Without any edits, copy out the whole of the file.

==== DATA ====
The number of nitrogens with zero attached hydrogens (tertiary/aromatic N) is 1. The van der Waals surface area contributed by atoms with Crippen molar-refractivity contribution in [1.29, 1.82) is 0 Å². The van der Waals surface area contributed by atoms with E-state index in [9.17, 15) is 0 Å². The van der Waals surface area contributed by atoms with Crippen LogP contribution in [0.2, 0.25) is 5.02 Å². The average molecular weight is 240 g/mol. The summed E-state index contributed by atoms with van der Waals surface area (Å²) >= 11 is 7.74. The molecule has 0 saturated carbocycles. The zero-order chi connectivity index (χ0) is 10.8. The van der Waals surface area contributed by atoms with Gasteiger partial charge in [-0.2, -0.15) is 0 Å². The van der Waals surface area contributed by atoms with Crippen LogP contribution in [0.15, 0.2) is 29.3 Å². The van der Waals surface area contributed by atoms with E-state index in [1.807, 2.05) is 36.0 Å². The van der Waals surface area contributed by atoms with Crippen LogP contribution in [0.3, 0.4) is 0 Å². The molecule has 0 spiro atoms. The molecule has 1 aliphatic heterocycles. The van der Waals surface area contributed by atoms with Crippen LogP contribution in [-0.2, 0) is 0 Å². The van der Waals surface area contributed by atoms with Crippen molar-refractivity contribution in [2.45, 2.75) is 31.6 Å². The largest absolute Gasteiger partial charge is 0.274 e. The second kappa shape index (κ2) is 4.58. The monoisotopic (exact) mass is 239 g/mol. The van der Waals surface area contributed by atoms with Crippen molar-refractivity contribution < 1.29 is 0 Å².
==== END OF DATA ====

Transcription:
The number of nitrogens with zero attached hydrogens (tertiary/aromatic N) is 1. The van der Waals surface area contributed by atoms with Crippen molar-refractivity contribution in [1.29, 1.82) is 0 Å². The van der Waals surface area contributed by atoms with E-state index in [9.17, 15) is 0 Å². The van der Waals surface area contributed by atoms with Crippen LogP contribution in [0.2, 0.25) is 5.02 Å². The average molecular weight is 240 g/mol. The summed E-state index contributed by atoms with van der Waals surface area (Å²) >= 11 is 7.74. The molecule has 0 saturated carbocycles. The zero-order chi connectivity index (χ0) is 10.8. The van der Waals surface area contributed by atoms with Gasteiger partial charge in [-0.2, -0.15) is 0 Å². The van der Waals surface area contributed by atoms with Crippen LogP contribution in [0.15, 0.2) is 29.3 Å². The van der Waals surface area contributed by atoms with E-state index in [1.807, 2.05) is 36.0 Å². The van der Waals surface area contributed by atoms with Crippen LogP contribution in [0.3, 0.4) is 0 Å². The molecule has 0 spiro atoms. The molecule has 1 aliphatic heterocycles. The van der Waals surface area contributed by atoms with Crippen LogP contribution in [-0.2, 0) is 0 Å². The van der Waals surface area contributed by atoms with Crippen molar-refractivity contribution in [2.45, 2.75) is 31.6 Å². The largest absolute Gasteiger partial charge is 0.274 e. The second kappa shape index (κ2) is 4.58. The monoisotopic (exact) mass is 239 g/mol. The van der Waals surface area contributed by atoms with Crippen molar-refractivity contribution < 1.29 is 0 Å².